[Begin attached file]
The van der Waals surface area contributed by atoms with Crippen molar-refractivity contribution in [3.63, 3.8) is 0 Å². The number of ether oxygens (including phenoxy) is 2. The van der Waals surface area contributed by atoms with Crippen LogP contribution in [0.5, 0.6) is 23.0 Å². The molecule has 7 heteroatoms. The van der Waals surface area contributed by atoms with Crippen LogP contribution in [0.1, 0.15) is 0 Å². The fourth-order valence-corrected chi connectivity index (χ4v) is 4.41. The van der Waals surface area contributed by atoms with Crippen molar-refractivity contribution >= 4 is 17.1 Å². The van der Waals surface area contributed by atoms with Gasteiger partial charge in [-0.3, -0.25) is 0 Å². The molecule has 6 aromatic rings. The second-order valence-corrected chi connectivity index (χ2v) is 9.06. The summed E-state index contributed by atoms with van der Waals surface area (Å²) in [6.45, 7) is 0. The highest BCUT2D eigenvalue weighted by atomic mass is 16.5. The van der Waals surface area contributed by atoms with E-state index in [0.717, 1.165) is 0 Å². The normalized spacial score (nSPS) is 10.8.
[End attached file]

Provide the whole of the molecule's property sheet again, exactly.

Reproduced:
The van der Waals surface area contributed by atoms with Crippen molar-refractivity contribution in [3.63, 3.8) is 0 Å². The number of ether oxygens (including phenoxy) is 2. The van der Waals surface area contributed by atoms with Crippen LogP contribution in [0.5, 0.6) is 23.0 Å². The molecule has 7 heteroatoms. The van der Waals surface area contributed by atoms with Crippen LogP contribution in [0.1, 0.15) is 0 Å². The fourth-order valence-corrected chi connectivity index (χ4v) is 4.41. The van der Waals surface area contributed by atoms with Crippen molar-refractivity contribution >= 4 is 17.1 Å². The van der Waals surface area contributed by atoms with Gasteiger partial charge in [-0.3, -0.25) is 0 Å². The molecule has 6 aromatic rings. The second-order valence-corrected chi connectivity index (χ2v) is 9.06. The summed E-state index contributed by atoms with van der Waals surface area (Å²) in [6.45, 7) is 0. The highest BCUT2D eigenvalue weighted by atomic mass is 16.5. The van der Waals surface area contributed by atoms with E-state index in [0.717, 1.165) is 0 Å². The normalized spacial score (nSPS) is 10.8.